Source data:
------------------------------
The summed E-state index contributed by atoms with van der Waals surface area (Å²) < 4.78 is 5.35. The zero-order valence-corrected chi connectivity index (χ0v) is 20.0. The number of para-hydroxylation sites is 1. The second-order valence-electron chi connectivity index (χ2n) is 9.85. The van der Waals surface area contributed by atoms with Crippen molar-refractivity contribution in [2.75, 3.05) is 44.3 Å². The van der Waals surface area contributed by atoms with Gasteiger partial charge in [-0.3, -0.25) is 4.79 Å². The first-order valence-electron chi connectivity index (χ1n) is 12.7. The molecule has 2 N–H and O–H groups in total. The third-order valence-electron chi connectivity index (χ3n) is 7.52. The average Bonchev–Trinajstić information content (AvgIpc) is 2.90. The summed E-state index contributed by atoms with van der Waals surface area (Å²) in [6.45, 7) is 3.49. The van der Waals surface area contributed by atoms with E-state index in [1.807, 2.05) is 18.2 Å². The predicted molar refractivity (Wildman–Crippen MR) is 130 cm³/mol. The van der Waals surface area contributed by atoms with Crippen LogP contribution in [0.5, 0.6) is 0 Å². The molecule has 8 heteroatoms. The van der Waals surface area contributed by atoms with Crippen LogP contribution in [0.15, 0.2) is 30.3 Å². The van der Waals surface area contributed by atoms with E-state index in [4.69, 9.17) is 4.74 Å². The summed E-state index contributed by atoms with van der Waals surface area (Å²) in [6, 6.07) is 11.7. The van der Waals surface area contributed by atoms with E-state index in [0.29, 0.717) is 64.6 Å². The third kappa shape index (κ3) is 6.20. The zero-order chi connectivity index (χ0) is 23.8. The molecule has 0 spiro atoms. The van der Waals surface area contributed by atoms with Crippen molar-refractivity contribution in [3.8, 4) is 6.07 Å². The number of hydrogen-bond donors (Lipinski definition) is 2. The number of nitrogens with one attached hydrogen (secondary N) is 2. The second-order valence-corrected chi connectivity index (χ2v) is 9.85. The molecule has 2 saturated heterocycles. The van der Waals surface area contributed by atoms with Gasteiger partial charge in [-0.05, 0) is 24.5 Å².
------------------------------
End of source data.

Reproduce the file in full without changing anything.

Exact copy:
The summed E-state index contributed by atoms with van der Waals surface area (Å²) < 4.78 is 5.35. The zero-order valence-corrected chi connectivity index (χ0v) is 20.0. The number of para-hydroxylation sites is 1. The second-order valence-electron chi connectivity index (χ2n) is 9.85. The van der Waals surface area contributed by atoms with Crippen molar-refractivity contribution in [2.75, 3.05) is 44.3 Å². The van der Waals surface area contributed by atoms with Gasteiger partial charge in [-0.3, -0.25) is 4.79 Å². The first-order valence-electron chi connectivity index (χ1n) is 12.7. The molecule has 2 N–H and O–H groups in total. The third-order valence-electron chi connectivity index (χ3n) is 7.52. The average Bonchev–Trinajstić information content (AvgIpc) is 2.90. The summed E-state index contributed by atoms with van der Waals surface area (Å²) in [6.45, 7) is 3.49. The van der Waals surface area contributed by atoms with E-state index in [1.807, 2.05) is 18.2 Å². The predicted molar refractivity (Wildman–Crippen MR) is 130 cm³/mol. The van der Waals surface area contributed by atoms with Crippen LogP contribution in [0.5, 0.6) is 0 Å². The molecule has 8 heteroatoms. The van der Waals surface area contributed by atoms with Crippen LogP contribution in [0.15, 0.2) is 30.3 Å². The van der Waals surface area contributed by atoms with E-state index in [4.69, 9.17) is 4.74 Å². The summed E-state index contributed by atoms with van der Waals surface area (Å²) in [6, 6.07) is 11.7. The van der Waals surface area contributed by atoms with E-state index in [0.29, 0.717) is 64.6 Å². The third kappa shape index (κ3) is 6.20. The zero-order chi connectivity index (χ0) is 23.8. The molecule has 0 spiro atoms. The van der Waals surface area contributed by atoms with Crippen molar-refractivity contribution in [3.8, 4) is 6.07 Å². The number of hydrogen-bond donors (Lipinski definition) is 2. The number of nitrogens with one attached hydrogen (secondary N) is 2. The second-order valence-corrected chi connectivity index (χ2v) is 9.85. The molecule has 2 saturated heterocycles. The van der Waals surface area contributed by atoms with Gasteiger partial charge in [-0.05, 0) is 24.5 Å².